Arts

Bach for Christmas

Clare choir's performance of Bach’s Christmas Oratorio was a major undertaking - and seriously impressive

The famous Oxbridge college choirs exist in (usually friendly) competition and are territorial. Christ Church sings in Christ Church, King’s in King’s, Magdalen in Magdalen … and the varying acoustics of their chapels shape the sound they make.

But last week I heard Clare, one of the two outstanding mixed-voice choirs in Cambridge, sing Bach’s Christmas Oratorio in Trinity chapel – because Clare’s is too small to house the Age of Enlightenment Orchestra, which accompanied, together with a meaningful audience. And hearing Clare in this more spacious acoustic was like liberating a houseplant from a little pot and seeing it flourish in a grand one. With sudden abundance.

The Christmas Oratorio is long – six separate cantatas written for liturgical performance over several days – and Clare followed standard practice when it’s done in a single concert, only doing the first three and the sixth. But it was still a major undertaking, and impressive.

Clare’s sound, nurtured in the dryness of its home turf, is resourceful, strong and warm. With more than 30 voices, it can feel slightly congested, but its young director, Graham Ross, is focused and likes agile tempi, so things don’t get heavy. And he certainly recruits good student singers.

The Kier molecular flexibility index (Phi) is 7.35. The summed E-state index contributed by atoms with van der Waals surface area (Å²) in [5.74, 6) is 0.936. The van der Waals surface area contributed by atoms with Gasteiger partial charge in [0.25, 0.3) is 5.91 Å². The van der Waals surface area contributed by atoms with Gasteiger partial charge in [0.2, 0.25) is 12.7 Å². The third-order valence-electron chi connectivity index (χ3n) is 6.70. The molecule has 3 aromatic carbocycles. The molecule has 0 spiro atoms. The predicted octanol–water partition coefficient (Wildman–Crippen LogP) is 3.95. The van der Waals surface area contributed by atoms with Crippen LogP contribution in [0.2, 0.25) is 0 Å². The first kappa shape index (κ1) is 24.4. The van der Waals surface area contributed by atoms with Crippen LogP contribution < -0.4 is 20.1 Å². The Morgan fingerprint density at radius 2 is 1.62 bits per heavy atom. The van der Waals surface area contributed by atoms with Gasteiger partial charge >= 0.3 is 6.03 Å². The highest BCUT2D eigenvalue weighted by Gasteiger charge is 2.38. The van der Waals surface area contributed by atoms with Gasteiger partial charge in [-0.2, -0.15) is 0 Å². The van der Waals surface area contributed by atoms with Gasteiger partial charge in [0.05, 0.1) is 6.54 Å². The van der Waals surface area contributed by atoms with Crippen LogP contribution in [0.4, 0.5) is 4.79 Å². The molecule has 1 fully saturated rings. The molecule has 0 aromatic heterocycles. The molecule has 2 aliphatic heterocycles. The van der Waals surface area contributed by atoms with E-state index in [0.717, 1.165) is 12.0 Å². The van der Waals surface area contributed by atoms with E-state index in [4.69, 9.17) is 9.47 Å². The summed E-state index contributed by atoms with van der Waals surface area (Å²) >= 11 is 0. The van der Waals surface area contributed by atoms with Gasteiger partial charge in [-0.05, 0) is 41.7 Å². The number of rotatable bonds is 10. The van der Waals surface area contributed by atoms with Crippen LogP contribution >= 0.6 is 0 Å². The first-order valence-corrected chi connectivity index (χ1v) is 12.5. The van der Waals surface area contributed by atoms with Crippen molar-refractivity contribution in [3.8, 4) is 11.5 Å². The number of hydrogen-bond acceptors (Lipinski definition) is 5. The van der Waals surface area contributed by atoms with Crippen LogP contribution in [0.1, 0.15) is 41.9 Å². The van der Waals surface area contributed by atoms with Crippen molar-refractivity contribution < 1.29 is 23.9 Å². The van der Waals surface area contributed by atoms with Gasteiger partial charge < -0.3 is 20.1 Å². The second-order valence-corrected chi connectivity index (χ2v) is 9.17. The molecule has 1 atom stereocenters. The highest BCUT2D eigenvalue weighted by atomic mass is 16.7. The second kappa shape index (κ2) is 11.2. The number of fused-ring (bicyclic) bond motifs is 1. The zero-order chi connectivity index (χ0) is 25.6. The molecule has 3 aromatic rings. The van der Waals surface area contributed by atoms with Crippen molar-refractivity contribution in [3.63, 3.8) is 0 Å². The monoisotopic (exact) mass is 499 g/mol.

Clare is a conspicuous nursery for serious musicians, and among the soloists here was a recent graduate, now on the concert circuit, the baritone Dominic Sedgwick. Solid, stable with a handsome sound, he’s going places. And deserves to be there.

One man’s character can be another’s self-indulgence: there’s a thin dividing line. And it was crossed with worrying frequency last week by the young Russian pianist Pavel Kolesnikov, playing in the intimate if smothering comfort of London’s Reform Club. In an age when there are plenty of good pianists who feel factory-produced, Kolesnikov is truly individual: eccentric, introspective, unafraid to tear a piece apart in the examination of its inner
life. Which makes him interesting but problematic.

I’m a fan, but even I was bothered by his ruminative and distracted treatment of three late Brahms Intermezzi in this programme, robbing them of motivation. And baroque works by the lesser-known of the two Couperins (uncle Louis as opposed to nephew François) were so packaged in romantic re-imagining it was perverse.

Though sometimes magical as well. Only an early Beethoven sonata, Opus 7, really satisfied – with a good effort at the slow movement that to my ear never quite makes sense. Even in the hands of masters. Something in Kolesnikov suggests that one day he will be a master too. He has the makings. But right now, some discipline and order wouldn’t be a bad thing.